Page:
Risk aversion came back yesterday as ECB delivered a dovish statement after the September meeting and Fed Chairman's speech offered nothing new in stimulating the economy. Macroeconomic data remained weak. Gold rebounded strongly after 2 days' selloff with the benchmark contract soaring to as high s 1873.3 before settling at 1857.5, up +0.85%. Oil prices slipped with the front-month WTI contract losing -0.32% and the equivalent Brent crude contract down -1.08%. The 447B plan offered by US President Barack Obama after the market close may help relieve the market in the short-term.
The ECB left the main refinancing rate unchanged at 1.5% and delivered a dovish accompanying statement. The central bank revised lower growth forecasts and did not signal upside risks to inflation. ECB staff forecast annual real GDP will grow 1.4-1.8% in 2011 and 0.4-2.2% in 2012. The projections were revised lower when compared with June's estimates. The risks to the economic outlook are tilted to the downside. Concerning inflation, policymakers believed near-term risks are 'broadly balanced'. While rises in commodity prices and increases in indirect taxes and administered prices might drive up prices, weaker than expected growth in the Eurozone and globally present some downside risks. Staff projections on inflation stayed unchanged at 2.5-2.7% for 2011 and 1.2- 2.2% for 2012. President Trichet said the committee 'never pre-committed' and stands ready to do 'whatever is necessary', the tone of the statement suggested that the ECB is ready for a rate cut should the economy deteriorate further.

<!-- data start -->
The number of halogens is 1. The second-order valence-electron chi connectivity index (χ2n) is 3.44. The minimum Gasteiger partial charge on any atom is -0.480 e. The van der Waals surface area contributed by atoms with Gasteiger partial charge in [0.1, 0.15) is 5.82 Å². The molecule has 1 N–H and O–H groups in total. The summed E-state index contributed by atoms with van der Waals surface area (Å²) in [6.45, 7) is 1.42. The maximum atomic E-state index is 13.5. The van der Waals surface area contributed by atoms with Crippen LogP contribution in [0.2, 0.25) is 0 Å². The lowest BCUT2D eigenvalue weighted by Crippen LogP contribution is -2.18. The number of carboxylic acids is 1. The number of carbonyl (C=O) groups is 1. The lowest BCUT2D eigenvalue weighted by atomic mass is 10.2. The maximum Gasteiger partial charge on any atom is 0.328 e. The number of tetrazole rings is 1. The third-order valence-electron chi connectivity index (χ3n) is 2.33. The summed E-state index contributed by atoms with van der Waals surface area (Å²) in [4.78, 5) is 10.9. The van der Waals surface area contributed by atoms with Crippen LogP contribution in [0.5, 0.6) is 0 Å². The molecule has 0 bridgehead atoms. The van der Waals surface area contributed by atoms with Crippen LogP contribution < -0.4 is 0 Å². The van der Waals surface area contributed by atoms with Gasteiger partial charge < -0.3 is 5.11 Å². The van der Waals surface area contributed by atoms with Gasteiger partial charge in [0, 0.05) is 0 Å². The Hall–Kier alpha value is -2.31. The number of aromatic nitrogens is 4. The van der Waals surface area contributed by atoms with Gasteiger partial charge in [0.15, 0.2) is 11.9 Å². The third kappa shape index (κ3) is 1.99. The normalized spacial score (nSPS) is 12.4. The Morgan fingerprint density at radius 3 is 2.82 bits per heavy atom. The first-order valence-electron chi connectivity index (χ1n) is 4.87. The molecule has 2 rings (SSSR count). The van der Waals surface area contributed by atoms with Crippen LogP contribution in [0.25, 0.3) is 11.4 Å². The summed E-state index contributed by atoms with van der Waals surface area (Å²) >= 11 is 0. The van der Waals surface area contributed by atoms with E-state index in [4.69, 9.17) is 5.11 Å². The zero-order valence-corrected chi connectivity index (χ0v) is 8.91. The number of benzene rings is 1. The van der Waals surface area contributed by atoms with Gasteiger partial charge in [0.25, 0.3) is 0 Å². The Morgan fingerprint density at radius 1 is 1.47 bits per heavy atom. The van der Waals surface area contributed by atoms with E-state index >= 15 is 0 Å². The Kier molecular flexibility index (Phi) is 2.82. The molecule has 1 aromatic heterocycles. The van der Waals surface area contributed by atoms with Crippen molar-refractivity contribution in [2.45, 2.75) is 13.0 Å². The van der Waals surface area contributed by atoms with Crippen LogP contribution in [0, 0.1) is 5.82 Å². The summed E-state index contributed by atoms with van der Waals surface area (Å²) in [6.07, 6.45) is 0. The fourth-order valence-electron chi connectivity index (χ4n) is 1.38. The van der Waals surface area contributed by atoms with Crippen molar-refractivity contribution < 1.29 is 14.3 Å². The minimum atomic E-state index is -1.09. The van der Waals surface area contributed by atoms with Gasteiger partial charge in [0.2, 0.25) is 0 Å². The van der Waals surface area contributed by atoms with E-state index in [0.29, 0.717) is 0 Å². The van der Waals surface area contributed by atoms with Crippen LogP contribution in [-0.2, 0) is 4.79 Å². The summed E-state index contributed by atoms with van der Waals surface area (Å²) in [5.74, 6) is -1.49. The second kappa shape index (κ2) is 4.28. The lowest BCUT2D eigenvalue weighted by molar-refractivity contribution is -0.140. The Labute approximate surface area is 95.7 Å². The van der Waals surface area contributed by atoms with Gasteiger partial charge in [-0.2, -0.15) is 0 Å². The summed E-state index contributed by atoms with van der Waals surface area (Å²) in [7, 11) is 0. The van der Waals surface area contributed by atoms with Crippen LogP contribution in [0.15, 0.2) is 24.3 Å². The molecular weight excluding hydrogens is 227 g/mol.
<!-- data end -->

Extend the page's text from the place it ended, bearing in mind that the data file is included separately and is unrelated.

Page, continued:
Speaking to the Economic Club of Minnesota in Minneapolis, Fed Chairman Bernanke acknowledged that the pace of recovery has been 'much less robust' than previously anticipated' with 'the weakness of the housing sector' and 'continued financial volatility' being the two key factors resulting in the situation. Moreover, a 'substantial fiscal consolidation in the shorter term could add to the headwinds facing economic growth and hiring'. As far as inflation is concerned, the Chairman said the Fed saw 'little indication that the higher rate of inflation experienced so far this year has become ingrained in the economy'. Against this backdrop, the Fed is prepared to employ all necessary tools to 'promote a stronger economic recovery in the context of price stability'. The content of the speech was largely the same as the one at Jackson Hole. Bernanke's failure to signal which tool is more preferable at the current situation disappointed investors.
President Obama unveiled a 450B job proposal which mainly targeted tax cut and investments. While more details will be released on September 19, the measures include a tax-cut for small businesses if they hire new workers or raise workers'; a 4 000 tax credit if a company hires anyone who has spent more than 6 months looking for a job and extra tax credits if they hire America's veterans; a 1-year payroll tax cut; extension of unemployment insurance and assistance on refinancing homeowners' mortgages. Obama called for an end to the 'political circus' which he believed is the main reason for S&Ps downgrade.
The macroeconomic data were mixed in the US. Initially jobless claims unexpectedly rose +2K to 414K in the week ended September 3. The 4-week moving average was brought higher to 415K, the highest level since July 23. The trade data surprisingly improved with trade deficit narrowing to 44.8B in July from 53.1B in the prior month.